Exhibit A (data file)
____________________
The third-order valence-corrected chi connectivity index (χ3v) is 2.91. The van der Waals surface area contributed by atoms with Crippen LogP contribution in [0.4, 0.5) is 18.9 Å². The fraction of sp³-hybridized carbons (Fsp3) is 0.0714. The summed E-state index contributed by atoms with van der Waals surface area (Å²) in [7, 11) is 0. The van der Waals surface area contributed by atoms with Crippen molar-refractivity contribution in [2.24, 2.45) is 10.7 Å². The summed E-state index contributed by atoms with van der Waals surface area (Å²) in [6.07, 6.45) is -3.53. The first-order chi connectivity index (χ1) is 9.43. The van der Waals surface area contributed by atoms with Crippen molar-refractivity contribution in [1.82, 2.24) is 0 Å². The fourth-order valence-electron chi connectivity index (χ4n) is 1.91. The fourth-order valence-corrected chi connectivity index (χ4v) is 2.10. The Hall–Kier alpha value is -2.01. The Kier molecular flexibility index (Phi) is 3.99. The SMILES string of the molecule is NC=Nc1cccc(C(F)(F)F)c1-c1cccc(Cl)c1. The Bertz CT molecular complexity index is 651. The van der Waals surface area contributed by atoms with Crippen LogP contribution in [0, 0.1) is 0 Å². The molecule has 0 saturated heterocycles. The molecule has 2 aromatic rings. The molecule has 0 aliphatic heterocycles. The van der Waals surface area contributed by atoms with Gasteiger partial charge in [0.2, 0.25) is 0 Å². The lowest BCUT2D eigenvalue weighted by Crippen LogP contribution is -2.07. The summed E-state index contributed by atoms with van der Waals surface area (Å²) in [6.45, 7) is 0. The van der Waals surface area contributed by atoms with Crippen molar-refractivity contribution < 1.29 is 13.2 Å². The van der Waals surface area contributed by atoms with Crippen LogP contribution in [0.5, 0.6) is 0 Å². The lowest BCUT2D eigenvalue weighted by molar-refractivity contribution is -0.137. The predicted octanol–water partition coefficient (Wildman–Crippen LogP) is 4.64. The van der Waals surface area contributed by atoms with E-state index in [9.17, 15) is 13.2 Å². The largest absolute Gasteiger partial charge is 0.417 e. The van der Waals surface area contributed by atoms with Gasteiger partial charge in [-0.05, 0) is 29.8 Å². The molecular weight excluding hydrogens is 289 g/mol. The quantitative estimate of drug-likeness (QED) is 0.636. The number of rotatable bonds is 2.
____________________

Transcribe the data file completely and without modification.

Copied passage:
The third-order valence-corrected chi connectivity index (χ3v) is 2.91. The van der Waals surface area contributed by atoms with Crippen LogP contribution in [0.4, 0.5) is 18.9 Å². The fraction of sp³-hybridized carbons (Fsp3) is 0.0714. The summed E-state index contributed by atoms with van der Waals surface area (Å²) in [7, 11) is 0. The van der Waals surface area contributed by atoms with Crippen molar-refractivity contribution in [2.24, 2.45) is 10.7 Å². The summed E-state index contributed by atoms with van der Waals surface area (Å²) in [6.07, 6.45) is -3.53. The first-order chi connectivity index (χ1) is 9.43. The van der Waals surface area contributed by atoms with Crippen molar-refractivity contribution in [1.82, 2.24) is 0 Å². The fourth-order valence-electron chi connectivity index (χ4n) is 1.91. The fourth-order valence-corrected chi connectivity index (χ4v) is 2.10. The Hall–Kier alpha value is -2.01. The Kier molecular flexibility index (Phi) is 3.99. The SMILES string of the molecule is NC=Nc1cccc(C(F)(F)F)c1-c1cccc(Cl)c1. The Bertz CT molecular complexity index is 651. The van der Waals surface area contributed by atoms with Crippen LogP contribution in [0, 0.1) is 0 Å². The molecule has 0 saturated heterocycles. The molecule has 2 aromatic rings. The molecule has 0 aliphatic heterocycles. The van der Waals surface area contributed by atoms with Gasteiger partial charge in [0.2, 0.25) is 0 Å². The lowest BCUT2D eigenvalue weighted by Crippen LogP contribution is -2.07. The summed E-state index contributed by atoms with van der Waals surface area (Å²) in [6.45, 7) is 0. The van der Waals surface area contributed by atoms with Crippen molar-refractivity contribution < 1.29 is 13.2 Å². The van der Waals surface area contributed by atoms with Crippen LogP contribution in [0.5, 0.6) is 0 Å². The lowest BCUT2D eigenvalue weighted by molar-refractivity contribution is -0.137. The predicted octanol–water partition coefficient (Wildman–Crippen LogP) is 4.64. The van der Waals surface area contributed by atoms with E-state index in [9.17, 15) is 13.2 Å². The largest absolute Gasteiger partial charge is 0.417 e. The van der Waals surface area contributed by atoms with Gasteiger partial charge in [-0.05, 0) is 29.8 Å². The molecular weight excluding hydrogens is 289 g/mol. The quantitative estimate of drug-likeness (QED) is 0.636. The number of rotatable bonds is 2.